Editor's note: This review originally appeared in January, when VVVVVV was made available on the North American 3DS eShop. We present it today to mark the game's release on the eShop in Europe.
Terry Cavanagh's VVVVVV is a game in love with being a game. The sci-fi tale of six space-dwelling scientists (whose names all begin with the letter V) getting displaced in another dimension is silly, but the bare-bones premise is fitting for the 8-bit retro aesthetic. This nostalgic presentation allows Cavanagh to look at common conventions with a deadpan sense of wide-eyed wonder.
When it's discovered that walking to one end of the screen causes you to emerge out the other side it's explained as "inter-dimensional interference". The first time a scientist sees a checkpoint he suggests it be brought back to the ship to be analysed. Where Atari games like Asteroids and Centipede seemed embarrassed by their stories, Cavanagh builds one to complement the medium's preposterous designs. These analytic musings and low-fi visuals brings to mind classic sci-fi yarns like The Twilight Zone or The Outer Limits, from an era when computers were the size of apartments and even the most basic video games were the stuff of dreams.
VVVVVV is sharper and more modern than its inspirations, sidestepping the archaic trappings of actual games from the eighties. The design vaguely resembles Metroid, but where Samus' debut presented players with an open world to explore, it was really only somewhat open, with a series of barriers blocking off much of its real estate until the proper piece of equipment was found.
VVVVVV doesn't bother with upgrades. You only have one ability throughout the entire game. By tapping a button you can flip gravity, effectively transforming ceilings into floors and vice versa. Where most games today lead players by the nose or place locked gates indicating they should be revisited later, VVVVVV's condensed maze is entirely accessible after a brief tutorial. This lack of guidance means you're literally lost in space, but the manageable scale and a bevy of warp point alleviates needless backtracking while you boldly go where no one has gone before.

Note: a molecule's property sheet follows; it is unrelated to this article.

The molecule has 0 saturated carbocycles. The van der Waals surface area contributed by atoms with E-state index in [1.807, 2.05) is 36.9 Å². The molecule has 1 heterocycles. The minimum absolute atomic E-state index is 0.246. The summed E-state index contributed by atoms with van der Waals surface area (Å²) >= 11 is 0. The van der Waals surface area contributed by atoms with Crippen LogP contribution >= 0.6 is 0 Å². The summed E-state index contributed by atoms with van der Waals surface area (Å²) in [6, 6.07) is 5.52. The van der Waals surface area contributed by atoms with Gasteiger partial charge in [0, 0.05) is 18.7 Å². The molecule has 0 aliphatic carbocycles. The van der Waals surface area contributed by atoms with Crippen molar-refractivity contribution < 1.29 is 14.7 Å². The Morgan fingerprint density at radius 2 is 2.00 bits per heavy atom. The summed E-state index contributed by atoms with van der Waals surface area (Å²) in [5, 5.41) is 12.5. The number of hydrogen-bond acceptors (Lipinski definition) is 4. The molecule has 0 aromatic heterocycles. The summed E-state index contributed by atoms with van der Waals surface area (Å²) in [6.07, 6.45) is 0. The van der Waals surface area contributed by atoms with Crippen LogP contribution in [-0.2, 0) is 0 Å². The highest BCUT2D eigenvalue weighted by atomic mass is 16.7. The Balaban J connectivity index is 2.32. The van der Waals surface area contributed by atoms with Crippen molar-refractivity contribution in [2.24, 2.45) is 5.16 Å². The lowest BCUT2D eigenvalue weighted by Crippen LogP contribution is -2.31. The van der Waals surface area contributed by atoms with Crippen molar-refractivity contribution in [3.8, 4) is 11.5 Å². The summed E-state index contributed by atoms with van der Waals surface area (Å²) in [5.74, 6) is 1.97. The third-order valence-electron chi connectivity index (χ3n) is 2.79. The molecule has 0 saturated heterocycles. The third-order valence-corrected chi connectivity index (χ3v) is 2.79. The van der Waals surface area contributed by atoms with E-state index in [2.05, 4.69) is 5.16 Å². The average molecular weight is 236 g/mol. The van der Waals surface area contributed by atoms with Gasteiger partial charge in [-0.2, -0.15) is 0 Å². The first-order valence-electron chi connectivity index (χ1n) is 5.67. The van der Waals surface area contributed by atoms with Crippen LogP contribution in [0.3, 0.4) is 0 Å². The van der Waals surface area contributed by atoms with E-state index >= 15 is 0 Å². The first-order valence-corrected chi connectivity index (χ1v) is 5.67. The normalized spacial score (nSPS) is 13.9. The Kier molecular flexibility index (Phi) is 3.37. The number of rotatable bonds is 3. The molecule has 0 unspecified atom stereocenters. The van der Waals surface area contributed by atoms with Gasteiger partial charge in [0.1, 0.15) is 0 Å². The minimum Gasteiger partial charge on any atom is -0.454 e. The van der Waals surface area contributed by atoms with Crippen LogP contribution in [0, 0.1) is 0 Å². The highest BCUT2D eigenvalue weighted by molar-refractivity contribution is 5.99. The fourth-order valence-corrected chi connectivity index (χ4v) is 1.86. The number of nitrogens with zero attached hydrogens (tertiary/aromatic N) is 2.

Whichever way you go, you'll be greeted with fiendishly difficult platforming challenges. Much like Super Meat Boy, nearly every jump requires precision and one wrong move will see your space captain's pixelated body reincarnated at the most recent checkpoint. Thankfully, these are mercifully frequent, cropping up in almost every single screen. It's not unusual to fail dozens of times on a single jump, but the penalty for dying is so minor that it seldom frustrates.
Each area is distinct too, with new ideas offering neat twists on the one-button gravity play. In one section the edges of the screen lead to its opposite end until the correct exit is found, while another offers an escort mission where your charge will run towards you when you're on the ground but ignore your presence entirely when you're on the ceiling (clearly they come from the Arkham Asylum school of observation). Another level places you on a vertical scrolling elevator lined with spikes.
Amusingly, the more hazard-prone screens come with their own witty title written by QWOP creator Bennett Foddy. A screen following a dive off a cliff is called "I Changed My Mind, Thelma" and possibly the game's hardest optional challenge is a multi-screen spike-filled corridor entitled "Veni", "Vidi", and "Vici".
VVVVVV premiered on PC in 2010, and this 3DS port is a mostly solid conversion. Having the map simultaneously in view on the bottom screen is a major boon in a game about charting the unknown. Other additions include a selection of user-created levels, some of which are by notable indie designers like Minecraft creator Markus "Notch" Persson. 10 of these were already available on PC, but eight are new to this edition.
Regrettably, there's no level editor (though Nicalis, the publisher of this port, has stated that it would like to add this) and the 3D is underwhelming in a game with primarily black backgrounds. Between that and the pillar-boxed top screen, VVVVVV takes so little advantage of the system's unique capabilities that it's a little troubling it wasn't released on DSiWare for those who've not taken the plunge on Nintendo's latest handheld.
Despite these niggles, this is a fine port of a splendid platformer. Switching effortlessly between sadistic punishment and boundless freedom, VVVVVV provides more moment to moment pleasure in its scant two or three hour campaign than most games do at four times the length. While not flashy, long, or for the faint of heart, those with an affinity for old-school difficulty and newfangled mollycoddling checkpoints will find Cavanagh's tribute to the past could teach its high-definition contemporaries a thing or two.